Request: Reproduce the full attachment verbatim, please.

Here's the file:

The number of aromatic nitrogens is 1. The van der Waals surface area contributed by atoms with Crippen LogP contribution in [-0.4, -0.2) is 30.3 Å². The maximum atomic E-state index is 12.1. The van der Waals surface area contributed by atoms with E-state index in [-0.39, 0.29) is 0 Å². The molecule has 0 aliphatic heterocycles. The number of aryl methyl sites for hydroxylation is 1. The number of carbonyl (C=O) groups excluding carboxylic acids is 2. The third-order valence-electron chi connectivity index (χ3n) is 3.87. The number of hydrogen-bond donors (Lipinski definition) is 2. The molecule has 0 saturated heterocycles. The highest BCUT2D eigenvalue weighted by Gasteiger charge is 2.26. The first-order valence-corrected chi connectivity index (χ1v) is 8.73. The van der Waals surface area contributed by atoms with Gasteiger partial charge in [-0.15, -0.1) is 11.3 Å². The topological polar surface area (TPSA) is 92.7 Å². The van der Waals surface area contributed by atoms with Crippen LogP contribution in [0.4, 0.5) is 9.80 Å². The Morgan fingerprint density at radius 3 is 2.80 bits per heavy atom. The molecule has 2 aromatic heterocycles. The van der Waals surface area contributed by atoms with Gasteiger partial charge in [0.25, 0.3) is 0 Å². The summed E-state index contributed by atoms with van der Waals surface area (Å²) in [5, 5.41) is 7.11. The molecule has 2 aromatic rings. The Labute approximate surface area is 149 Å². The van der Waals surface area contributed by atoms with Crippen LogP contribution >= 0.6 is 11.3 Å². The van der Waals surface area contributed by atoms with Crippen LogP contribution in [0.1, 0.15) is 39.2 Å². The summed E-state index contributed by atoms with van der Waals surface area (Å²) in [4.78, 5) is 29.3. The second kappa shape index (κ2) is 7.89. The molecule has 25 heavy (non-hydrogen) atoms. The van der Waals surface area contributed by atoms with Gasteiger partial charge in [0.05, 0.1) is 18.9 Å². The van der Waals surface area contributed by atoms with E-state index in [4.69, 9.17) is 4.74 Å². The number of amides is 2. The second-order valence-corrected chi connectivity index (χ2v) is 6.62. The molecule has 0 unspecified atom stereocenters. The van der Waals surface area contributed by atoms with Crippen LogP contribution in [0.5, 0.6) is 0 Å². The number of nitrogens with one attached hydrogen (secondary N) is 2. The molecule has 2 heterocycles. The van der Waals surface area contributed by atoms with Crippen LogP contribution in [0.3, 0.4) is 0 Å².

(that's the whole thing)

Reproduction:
The number of aromatic nitrogens is 1. The van der Waals surface area contributed by atoms with Crippen LogP contribution in [-0.4, -0.2) is 30.3 Å². The maximum atomic E-state index is 12.1. The van der Waals surface area contributed by atoms with E-state index in [-0.39, 0.29) is 0 Å². The molecule has 0 aliphatic heterocycles. The number of aryl methyl sites for hydroxylation is 1. The number of carbonyl (C=O) groups excluding carboxylic acids is 2. The third-order valence-electron chi connectivity index (χ3n) is 3.87. The number of hydrogen-bond donors (Lipinski definition) is 2. The molecule has 0 saturated heterocycles. The highest BCUT2D eigenvalue weighted by Gasteiger charge is 2.26. The first-order valence-corrected chi connectivity index (χ1v) is 8.73. The van der Waals surface area contributed by atoms with Gasteiger partial charge in [-0.15, -0.1) is 11.3 Å². The topological polar surface area (TPSA) is 92.7 Å². The van der Waals surface area contributed by atoms with Crippen LogP contribution in [0.4, 0.5) is 9.80 Å². The Morgan fingerprint density at radius 3 is 2.80 bits per heavy atom. The molecule has 2 aromatic heterocycles. The van der Waals surface area contributed by atoms with Gasteiger partial charge in [0.25, 0.3) is 0 Å². The summed E-state index contributed by atoms with van der Waals surface area (Å²) in [5, 5.41) is 7.11. The molecule has 2 aromatic rings. The Labute approximate surface area is 149 Å². The van der Waals surface area contributed by atoms with Crippen LogP contribution >= 0.6 is 11.3 Å². The van der Waals surface area contributed by atoms with Crippen LogP contribution in [0.1, 0.15) is 39.2 Å². The summed E-state index contributed by atoms with van der Waals surface area (Å²) in [4.78, 5) is 29.3. The second kappa shape index (κ2) is 7.89. The molecule has 25 heavy (non-hydrogen) atoms. The van der Waals surface area contributed by atoms with Gasteiger partial charge in [0.05, 0.1) is 18.9 Å². The van der Waals surface area contributed by atoms with E-state index in [4.69, 9.17) is 4.74 Å². The number of amides is 2. The second-order valence-corrected chi connectivity index (χ2v) is 6.62. The molecule has 0 unspecified atom stereocenters. The van der Waals surface area contributed by atoms with Crippen LogP contribution in [0.5, 0.6) is 0 Å². The number of nitrogens with one attached hydrogen (secondary N) is 2. The molecule has 2 heterocycles. The van der Waals surface area contributed by atoms with Crippen LogP contribution in [0.3, 0.4) is 0 Å².